Dynamic dust

It seems like another one of those amazing things scientists seem to discover as they tramp about the universe.  An international group of sciencists from Russia, Germany, and Australia have found that galactic dust can form into helixes and double helixes that can reproduce themselves in the manner of living organisms.  They’ve seen it happen in two places – a laboratory in Germany with zero-gravity conditions, and on the International Space Station above Earth.

But what is so astonishing about their observation is that the dust they observed is inorganic – that is, not made of the carbon, oxygen and hydrogen of which all living things on Earth are made.

Ever since Galileo shook Western thought to its roots with evidence that Earth was not the centre of the universe but instead revolved around the sun, science has continued to come up with evidence that we are not the centre of all things that we thought we were.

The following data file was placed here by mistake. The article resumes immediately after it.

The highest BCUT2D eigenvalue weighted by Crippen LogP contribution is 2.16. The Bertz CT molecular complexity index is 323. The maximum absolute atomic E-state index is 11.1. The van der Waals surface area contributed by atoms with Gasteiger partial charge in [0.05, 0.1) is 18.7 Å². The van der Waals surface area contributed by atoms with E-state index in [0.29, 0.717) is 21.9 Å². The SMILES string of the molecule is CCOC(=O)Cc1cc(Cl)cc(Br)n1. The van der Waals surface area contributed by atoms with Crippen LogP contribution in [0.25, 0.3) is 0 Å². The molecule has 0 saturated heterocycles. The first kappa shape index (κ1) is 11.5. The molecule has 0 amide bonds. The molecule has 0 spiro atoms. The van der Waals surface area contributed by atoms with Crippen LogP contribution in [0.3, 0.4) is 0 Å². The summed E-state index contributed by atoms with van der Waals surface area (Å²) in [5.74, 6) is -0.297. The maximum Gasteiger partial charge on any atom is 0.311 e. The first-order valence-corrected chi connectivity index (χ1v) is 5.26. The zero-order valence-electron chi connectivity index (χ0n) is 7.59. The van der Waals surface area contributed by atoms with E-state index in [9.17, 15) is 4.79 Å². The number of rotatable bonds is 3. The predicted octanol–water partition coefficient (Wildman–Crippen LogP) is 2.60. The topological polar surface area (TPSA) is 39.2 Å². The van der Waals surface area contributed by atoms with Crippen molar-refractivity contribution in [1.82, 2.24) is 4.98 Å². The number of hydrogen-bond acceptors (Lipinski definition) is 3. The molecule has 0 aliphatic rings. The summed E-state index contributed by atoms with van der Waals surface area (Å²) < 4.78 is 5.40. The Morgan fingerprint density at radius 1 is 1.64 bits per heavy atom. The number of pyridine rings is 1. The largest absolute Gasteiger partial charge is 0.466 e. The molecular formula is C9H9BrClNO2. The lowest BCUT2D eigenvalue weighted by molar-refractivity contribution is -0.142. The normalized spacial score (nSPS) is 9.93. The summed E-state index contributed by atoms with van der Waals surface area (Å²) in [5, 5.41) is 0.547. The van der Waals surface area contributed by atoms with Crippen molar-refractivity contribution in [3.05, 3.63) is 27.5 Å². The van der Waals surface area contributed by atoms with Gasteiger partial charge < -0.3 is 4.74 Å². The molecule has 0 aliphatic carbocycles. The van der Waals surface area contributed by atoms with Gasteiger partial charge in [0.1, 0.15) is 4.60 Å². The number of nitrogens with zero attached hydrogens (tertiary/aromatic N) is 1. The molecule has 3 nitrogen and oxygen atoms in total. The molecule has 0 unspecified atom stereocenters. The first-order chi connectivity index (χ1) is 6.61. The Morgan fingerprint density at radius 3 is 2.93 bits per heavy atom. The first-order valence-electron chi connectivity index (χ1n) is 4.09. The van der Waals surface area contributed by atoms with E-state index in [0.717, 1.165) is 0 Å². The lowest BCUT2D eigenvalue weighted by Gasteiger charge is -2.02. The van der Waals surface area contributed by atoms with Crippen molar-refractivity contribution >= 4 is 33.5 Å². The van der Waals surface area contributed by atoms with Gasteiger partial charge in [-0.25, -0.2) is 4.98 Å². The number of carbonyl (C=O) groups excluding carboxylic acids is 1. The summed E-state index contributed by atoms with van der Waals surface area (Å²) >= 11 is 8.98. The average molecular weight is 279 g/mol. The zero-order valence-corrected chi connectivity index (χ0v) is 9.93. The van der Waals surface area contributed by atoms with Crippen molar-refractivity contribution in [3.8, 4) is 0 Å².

The implications of the possibility of non-organic life whizzing around out there are not clear.  Will we have to redefine life?  Should we start looking for extra-terrestial life in quite a different guise than the one we have been expecting?  Will this lead to new explorations of the nature of disease and medicine and replacement limbs?

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About Terry Sissons

Terry Sissons is the author of The Big Bang to Now: All of Time in Six Chunks, and this blog is a dialogue about the universe and what’s happened in the last 13 billions years.
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